Australia’s Small Business Restructuring Process

Business Restructuring

The COVID-19 pandemic had a profound impact on the world of business. As commerce slowed, many businesses went under, and small businesses were the most vulnerable.

Seeing the danger in this, the Australian Government released a number of measures designed to support smaller brands throughout the period. Not every company could be saved, so the Government also introduced two new insolvency processes.

These simplified insolvency measures were designed to make it easier for small businesses to access the support they need to restructure their operations.

The Small Business Restructuring process was one of these measures. It’s a simplified restructuring framework that allows small businesses with minimal liabilities to restructure and potentially save the company.

In this article, we’ll look at Small Business Restructuring in detail and learn more about the process attached to it.

What Is Small Business Restructuring?

Small Business Restructuring (SBR) is a simplified restructuring process that’s available to small businesses in financial distress. With SBR, small businesses can access the help of an insolvency specialist and make a plan of action that could save the business from liquidation.

Small Business Restructuring is open to businesses that are insolvent (or that will become insolvent). There are also several other eligibility criteria. The business must:

  • Have total debts and liabilities of up to $1 million
  • Be up to date on all tax lodgements (e.g. income tax)
  • Be up to date with employee entitlements (e.g. superannuation and leave)

The company directors also cannot have used Small Business Restructuring or Simple Liquidation in the past 7 years.

Ultimately, the goal of SBR is to develop a restructuring plan that will allow the directors to make changes to the company in order to cut costs and repay its debts to creditors. This increases the chances of the business’s survival and is preferable to winding up the company immediately.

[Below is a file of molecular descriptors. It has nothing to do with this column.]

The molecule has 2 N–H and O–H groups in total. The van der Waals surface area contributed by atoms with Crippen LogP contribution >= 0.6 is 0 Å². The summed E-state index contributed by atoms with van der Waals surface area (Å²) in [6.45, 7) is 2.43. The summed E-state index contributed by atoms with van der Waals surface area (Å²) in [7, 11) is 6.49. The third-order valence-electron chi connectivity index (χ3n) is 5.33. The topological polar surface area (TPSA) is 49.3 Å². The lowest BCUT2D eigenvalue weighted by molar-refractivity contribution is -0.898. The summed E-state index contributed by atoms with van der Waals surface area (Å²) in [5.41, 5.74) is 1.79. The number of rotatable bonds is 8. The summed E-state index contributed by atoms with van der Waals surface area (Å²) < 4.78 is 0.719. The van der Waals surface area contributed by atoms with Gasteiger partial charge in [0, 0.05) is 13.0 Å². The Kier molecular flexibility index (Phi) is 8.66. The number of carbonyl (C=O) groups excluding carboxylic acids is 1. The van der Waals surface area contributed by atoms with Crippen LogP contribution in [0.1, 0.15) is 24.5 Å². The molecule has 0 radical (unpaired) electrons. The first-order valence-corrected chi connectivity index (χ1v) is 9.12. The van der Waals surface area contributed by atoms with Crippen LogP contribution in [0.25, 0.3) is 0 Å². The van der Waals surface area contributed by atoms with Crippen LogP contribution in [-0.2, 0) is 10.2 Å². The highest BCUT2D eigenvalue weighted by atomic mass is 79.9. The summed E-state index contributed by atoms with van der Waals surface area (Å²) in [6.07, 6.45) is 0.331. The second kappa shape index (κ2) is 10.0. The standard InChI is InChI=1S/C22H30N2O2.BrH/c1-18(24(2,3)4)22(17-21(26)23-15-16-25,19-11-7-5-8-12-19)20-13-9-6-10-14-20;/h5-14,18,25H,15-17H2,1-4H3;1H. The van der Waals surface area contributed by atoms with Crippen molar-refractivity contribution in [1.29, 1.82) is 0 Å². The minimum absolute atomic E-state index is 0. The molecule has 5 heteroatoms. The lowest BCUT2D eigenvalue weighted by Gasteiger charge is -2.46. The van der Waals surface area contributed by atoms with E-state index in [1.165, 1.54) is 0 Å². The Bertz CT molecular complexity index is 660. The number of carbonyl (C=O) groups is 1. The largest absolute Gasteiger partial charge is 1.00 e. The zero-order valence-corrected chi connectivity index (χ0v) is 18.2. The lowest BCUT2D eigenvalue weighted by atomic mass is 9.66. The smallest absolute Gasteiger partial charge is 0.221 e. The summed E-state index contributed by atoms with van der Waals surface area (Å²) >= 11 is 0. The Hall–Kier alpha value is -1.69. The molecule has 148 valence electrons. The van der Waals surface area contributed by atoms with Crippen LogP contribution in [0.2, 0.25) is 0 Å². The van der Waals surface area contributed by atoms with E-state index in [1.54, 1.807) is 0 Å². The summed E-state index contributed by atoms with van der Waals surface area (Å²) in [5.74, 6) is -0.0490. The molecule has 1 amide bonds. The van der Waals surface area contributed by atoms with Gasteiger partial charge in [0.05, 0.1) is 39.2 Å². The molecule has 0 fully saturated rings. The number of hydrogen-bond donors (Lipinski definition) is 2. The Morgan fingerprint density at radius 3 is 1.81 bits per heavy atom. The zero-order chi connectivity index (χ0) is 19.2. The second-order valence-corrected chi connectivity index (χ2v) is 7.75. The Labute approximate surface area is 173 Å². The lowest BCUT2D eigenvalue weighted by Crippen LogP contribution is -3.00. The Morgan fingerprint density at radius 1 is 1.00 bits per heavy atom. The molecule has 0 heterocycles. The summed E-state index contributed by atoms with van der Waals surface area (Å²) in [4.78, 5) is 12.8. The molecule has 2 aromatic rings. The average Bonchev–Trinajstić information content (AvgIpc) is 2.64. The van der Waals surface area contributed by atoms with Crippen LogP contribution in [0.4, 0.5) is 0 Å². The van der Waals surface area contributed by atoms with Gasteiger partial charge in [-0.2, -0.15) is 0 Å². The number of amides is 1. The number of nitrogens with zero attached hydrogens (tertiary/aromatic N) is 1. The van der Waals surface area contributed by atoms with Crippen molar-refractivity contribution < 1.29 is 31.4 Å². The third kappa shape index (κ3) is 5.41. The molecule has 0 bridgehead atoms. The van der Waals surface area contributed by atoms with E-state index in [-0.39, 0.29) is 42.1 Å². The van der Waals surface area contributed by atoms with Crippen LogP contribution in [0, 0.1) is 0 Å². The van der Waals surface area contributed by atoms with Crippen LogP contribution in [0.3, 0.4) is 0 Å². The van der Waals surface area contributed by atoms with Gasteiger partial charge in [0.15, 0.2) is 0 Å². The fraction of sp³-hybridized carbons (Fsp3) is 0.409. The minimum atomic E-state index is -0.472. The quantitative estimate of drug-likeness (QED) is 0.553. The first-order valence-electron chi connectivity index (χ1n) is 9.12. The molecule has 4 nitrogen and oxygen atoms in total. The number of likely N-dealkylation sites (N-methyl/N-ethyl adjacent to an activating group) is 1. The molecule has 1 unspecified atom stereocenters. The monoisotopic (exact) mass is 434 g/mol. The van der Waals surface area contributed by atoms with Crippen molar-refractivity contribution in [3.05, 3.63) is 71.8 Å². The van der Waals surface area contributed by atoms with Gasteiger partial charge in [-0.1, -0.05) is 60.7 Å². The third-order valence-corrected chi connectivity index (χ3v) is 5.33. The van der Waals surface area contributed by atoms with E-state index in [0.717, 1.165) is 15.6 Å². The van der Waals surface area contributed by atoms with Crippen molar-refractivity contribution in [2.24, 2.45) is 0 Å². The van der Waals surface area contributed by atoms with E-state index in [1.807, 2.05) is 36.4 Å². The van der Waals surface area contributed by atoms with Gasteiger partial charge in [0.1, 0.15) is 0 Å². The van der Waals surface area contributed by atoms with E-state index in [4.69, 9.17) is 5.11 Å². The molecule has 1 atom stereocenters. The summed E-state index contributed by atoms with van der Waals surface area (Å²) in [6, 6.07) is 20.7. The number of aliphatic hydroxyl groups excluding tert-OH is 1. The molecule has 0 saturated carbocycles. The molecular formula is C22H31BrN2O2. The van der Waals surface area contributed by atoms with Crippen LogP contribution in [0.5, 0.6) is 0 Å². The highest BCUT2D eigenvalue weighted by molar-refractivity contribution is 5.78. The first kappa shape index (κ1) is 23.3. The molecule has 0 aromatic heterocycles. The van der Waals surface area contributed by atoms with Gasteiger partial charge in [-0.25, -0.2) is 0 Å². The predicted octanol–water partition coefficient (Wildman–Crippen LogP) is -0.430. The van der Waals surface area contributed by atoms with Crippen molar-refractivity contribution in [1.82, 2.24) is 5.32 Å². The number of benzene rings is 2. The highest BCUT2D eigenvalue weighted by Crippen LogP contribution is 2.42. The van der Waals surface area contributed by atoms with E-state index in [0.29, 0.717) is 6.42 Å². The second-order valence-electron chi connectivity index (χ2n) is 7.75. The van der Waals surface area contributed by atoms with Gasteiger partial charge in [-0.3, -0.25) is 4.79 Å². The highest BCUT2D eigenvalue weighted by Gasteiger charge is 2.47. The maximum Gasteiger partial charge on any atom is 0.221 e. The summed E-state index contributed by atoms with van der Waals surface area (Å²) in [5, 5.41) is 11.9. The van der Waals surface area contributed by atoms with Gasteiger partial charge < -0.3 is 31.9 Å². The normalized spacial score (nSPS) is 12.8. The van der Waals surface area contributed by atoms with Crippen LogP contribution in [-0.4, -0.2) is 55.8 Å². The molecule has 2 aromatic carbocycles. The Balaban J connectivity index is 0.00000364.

The Small Business Restructuring Process

Small Business Restructuring Process

It might seem a bit overwhelming but small business restructuring is an emotional process. It takes a toll on your mental well-being. But when carried out effectively, restructuring can be helpful. Australia’s Small Business Restructuring framework consists of four major steps:

1. Pre-Appointment

The process begins with the directors of the company assessing its financial position.

As a director in Australia, you are responsible for carrying on business in the best interest of the shareholders. This means it’s your job to stay abreast of the company’s situation and avoid making decisions that run counter to its financial well-being.

During pre-appointment, directors will gather financial information and assess whether the business is insolvent, or that it’s likely to become insolvent.

If so, the directors assess that company’s eligibility for Small Business Restructuring and appoint a Restructuring Practitioner (RP). The RP is a registered liquidator and an expert in managing insolvent companies.

Under SBR, the directors of the company retain control when the RP is appointed.